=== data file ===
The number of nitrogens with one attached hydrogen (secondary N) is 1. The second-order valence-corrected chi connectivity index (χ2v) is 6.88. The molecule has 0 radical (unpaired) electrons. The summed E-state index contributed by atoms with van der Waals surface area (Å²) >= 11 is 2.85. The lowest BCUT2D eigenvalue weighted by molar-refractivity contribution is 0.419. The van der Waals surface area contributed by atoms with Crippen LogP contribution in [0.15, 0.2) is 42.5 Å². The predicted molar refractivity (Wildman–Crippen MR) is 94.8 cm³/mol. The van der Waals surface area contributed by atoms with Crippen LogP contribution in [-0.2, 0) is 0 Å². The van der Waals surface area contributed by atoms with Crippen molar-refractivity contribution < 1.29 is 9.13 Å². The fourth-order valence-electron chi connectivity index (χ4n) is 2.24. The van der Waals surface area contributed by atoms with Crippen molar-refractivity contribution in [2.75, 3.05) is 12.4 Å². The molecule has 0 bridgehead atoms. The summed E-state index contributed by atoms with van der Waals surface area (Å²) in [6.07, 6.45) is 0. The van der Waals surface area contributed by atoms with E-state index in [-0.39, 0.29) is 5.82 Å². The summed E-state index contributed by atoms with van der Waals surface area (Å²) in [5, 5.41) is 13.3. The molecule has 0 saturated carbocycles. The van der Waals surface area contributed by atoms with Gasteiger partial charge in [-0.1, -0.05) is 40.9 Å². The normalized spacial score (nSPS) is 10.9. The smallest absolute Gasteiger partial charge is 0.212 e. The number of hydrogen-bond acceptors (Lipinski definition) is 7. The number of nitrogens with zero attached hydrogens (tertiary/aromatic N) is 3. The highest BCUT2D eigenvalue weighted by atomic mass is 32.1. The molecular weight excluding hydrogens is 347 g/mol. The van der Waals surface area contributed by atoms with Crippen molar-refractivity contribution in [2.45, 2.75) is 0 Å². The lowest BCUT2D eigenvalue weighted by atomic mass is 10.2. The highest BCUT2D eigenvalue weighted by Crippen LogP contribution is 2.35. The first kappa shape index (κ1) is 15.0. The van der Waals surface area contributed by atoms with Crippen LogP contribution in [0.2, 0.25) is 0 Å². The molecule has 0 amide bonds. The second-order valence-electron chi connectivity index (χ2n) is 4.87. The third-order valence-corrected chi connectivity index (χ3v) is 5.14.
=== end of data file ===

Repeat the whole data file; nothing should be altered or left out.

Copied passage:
The number of nitrogens with one attached hydrogen (secondary N) is 1. The second-order valence-corrected chi connectivity index (χ2v) is 6.88. The molecule has 0 radical (unpaired) electrons. The summed E-state index contributed by atoms with van der Waals surface area (Å²) >= 11 is 2.85. The lowest BCUT2D eigenvalue weighted by molar-refractivity contribution is 0.419. The van der Waals surface area contributed by atoms with Crippen LogP contribution in [0.15, 0.2) is 42.5 Å². The predicted molar refractivity (Wildman–Crippen MR) is 94.8 cm³/mol. The van der Waals surface area contributed by atoms with Crippen LogP contribution in [-0.2, 0) is 0 Å². The van der Waals surface area contributed by atoms with Crippen molar-refractivity contribution < 1.29 is 9.13 Å². The fourth-order valence-electron chi connectivity index (χ4n) is 2.24. The van der Waals surface area contributed by atoms with Crippen molar-refractivity contribution in [2.75, 3.05) is 12.4 Å². The molecule has 0 bridgehead atoms. The summed E-state index contributed by atoms with van der Waals surface area (Å²) in [6.07, 6.45) is 0. The van der Waals surface area contributed by atoms with E-state index in [-0.39, 0.29) is 5.82 Å². The summed E-state index contributed by atoms with van der Waals surface area (Å²) in [5, 5.41) is 13.3. The molecule has 0 saturated carbocycles. The van der Waals surface area contributed by atoms with Gasteiger partial charge in [-0.1, -0.05) is 40.9 Å². The normalized spacial score (nSPS) is 10.9. The smallest absolute Gasteiger partial charge is 0.212 e. The number of hydrogen-bond acceptors (Lipinski definition) is 7. The number of nitrogens with zero attached hydrogens (tertiary/aromatic N) is 3. The highest BCUT2D eigenvalue weighted by atomic mass is 32.1. The molecular weight excluding hydrogens is 347 g/mol. The van der Waals surface area contributed by atoms with Crippen molar-refractivity contribution in [2.45, 2.75) is 0 Å². The lowest BCUT2D eigenvalue weighted by atomic mass is 10.2. The highest BCUT2D eigenvalue weighted by Crippen LogP contribution is 2.35. The first kappa shape index (κ1) is 15.0. The van der Waals surface area contributed by atoms with Crippen LogP contribution in [0.2, 0.25) is 0 Å². The molecule has 0 amide bonds. The second-order valence-electron chi connectivity index (χ2n) is 4.87. The third-order valence-corrected chi connectivity index (χ3v) is 5.14.